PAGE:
Todd wanders in and doesn't get past the gingersnaps. I buy a book of local stories and a Coke because I'm already hopped up on coffee and sugar. Common sense would dictate water, but this winding road has me living dangerously. The volunteers tell Todd to take me to the Cutter Theater.
But first I want to see the train. Tracks have wound and crossed our path ever since driving north. The river was the first road, the train came later after blasting rock. Pavement was the last inroad to this remote corner of northeastern Washington. Traders, then gold miners, ranchers, loggers, lead miners and damn builders followed the paths in succession. I'm the story-collector who follows, making the connections to fill pages.
The train is cobbled cars from different eras -- flat cars built into sight-seeing platforms and two early soldier passenger cars when this country's military was transported by rail. The Lion's Club now operates a 20-mile tour ride. I make a mental note to return. I might like this tour.
Next, Todd shows me the view from above Box Canyon Damn. I see where the train crosses high above the river from one rock outcrop to another, and I'm definitely coming back for a train ride. We find wild strawberry flowers and a garbage can I can't open to toss away my empty Coke. Todd figures it out but won't tell me. I struggle, conceding that this is Charli-proof. I'm sure the bears have solved it in less time.
Next we visit below the damn. Todd has delivered here several times. I read a panel that tells of the miners who once had to navigate this "terror on the river" before the damn. It's too deep to see the rapids that were so huge as to delay settlement of this boundary area.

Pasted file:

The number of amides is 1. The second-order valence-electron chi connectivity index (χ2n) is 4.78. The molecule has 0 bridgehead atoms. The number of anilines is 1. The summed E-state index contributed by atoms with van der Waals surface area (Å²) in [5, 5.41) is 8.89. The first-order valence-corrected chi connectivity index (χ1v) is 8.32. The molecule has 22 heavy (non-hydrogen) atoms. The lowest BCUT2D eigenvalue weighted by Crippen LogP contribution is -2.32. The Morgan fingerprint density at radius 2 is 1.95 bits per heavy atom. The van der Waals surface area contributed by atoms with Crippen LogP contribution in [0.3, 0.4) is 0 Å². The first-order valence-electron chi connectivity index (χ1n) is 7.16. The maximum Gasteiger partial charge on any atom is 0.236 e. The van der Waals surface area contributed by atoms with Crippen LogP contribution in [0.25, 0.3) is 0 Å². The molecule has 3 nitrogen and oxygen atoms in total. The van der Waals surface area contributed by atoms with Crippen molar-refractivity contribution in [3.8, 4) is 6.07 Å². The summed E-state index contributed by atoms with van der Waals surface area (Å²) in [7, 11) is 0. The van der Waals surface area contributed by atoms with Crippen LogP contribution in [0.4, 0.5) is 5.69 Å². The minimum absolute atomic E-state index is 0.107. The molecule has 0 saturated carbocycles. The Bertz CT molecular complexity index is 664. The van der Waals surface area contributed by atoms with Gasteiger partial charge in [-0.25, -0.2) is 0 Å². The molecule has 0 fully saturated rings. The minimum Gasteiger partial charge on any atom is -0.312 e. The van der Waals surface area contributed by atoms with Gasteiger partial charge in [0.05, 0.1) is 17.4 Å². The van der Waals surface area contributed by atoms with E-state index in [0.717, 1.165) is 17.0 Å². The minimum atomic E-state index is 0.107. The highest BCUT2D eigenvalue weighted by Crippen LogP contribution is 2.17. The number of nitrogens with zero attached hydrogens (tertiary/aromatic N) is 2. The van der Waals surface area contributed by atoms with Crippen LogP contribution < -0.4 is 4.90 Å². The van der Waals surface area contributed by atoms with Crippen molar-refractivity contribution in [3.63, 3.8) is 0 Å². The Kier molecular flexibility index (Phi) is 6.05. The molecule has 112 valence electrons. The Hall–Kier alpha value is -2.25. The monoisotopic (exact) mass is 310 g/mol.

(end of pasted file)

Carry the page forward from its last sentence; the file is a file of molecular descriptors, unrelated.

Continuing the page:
But they have nothing on what was once Metaline Falls.
Down river is Metaline, where Border Patrol has a large compound and a 50s-style diner flashes an open sign next to an abandoned tavern and dance hall. A sign points east to Gardner Cave at Crawford State Park. One of the volunteers at the Tiger store mentioned that if anyone wanted to cross the border, they could hop across the caves. Looking at the mountainous terrain we are now in, that doesn't seem an easy entry.
We drive on, steadily climbing. I see the huge gorge spanned by a cement bridge. It's the only connection to enter Metaline Falls which consists of several orderly rows of old miner's houses that sit on an outcrop in the shadow of a defunct cement plant. We cross the river and I can only imagine what the falls once sounded like roaring over rocks and falling several hundred feet.
My connection to Metaline Falls is instant. It's like love at first sight.
It's my kind of lonesome place -- remote with impressive views; imbued with history; dedicated to cultural arts; on the fringes of outdoor activities; and rising above river, ranches and a reservation. The one church in town is turquoise, and the Cutter Theater is in the old brick school. An apartment from an earlier era still boasts its colorful art deco. Lilacs bloom everywhere, even where houses no longer stand.
Outside of town, ten miles from Canada, is a brick mill that was converted into a powerhouse. Todd takes me as far as the zinc mine where they are mining it for supplementation. Huh. I hadn't thought about hard-rock mining being a part of the process for our mineral supplementation. But here it is, complete with a settling pond. At one time this mining region yielded gold and silver, then lead for two wars and now vitamins.
We drive past a golf driving range and a gun range. The latter is a connector for Todd. I daydream about living here and mention it to Todd. Ever practical, he mentions jobs. I can write from anywhere. I ask how far it is from Spokane Airport and it's the same distance as from Elmira Pond. Yes, this idea of Metaline Falls is calling to me.
On the other side of the gorge, we find old miners' cabins and beaver lodges. And in the middle of mountain peaks, cedar forest and turbulent waters we find what lights up Seattle -- their "city lights" dam. Boundary Dam. The road is crooked, the river winding. Certainly dangers lurks -- it's proclaimed at the campground bathroom. As we wind back down, I catch a glimpse of Metaline Falls and ask Todd to stop one last time.
From the cedars above, I look down at the lonesome town, population of 238. This winding journey has led me to an amazing view I can connect with.
Thinking of place, where do you find your connections?
Proud to be a blogger spreading compassion with others around the world! This post is part of #1000Speak for Compassion. Find other blog posts exploring the theme of connection. Find me on Twitter @Charli_Mills.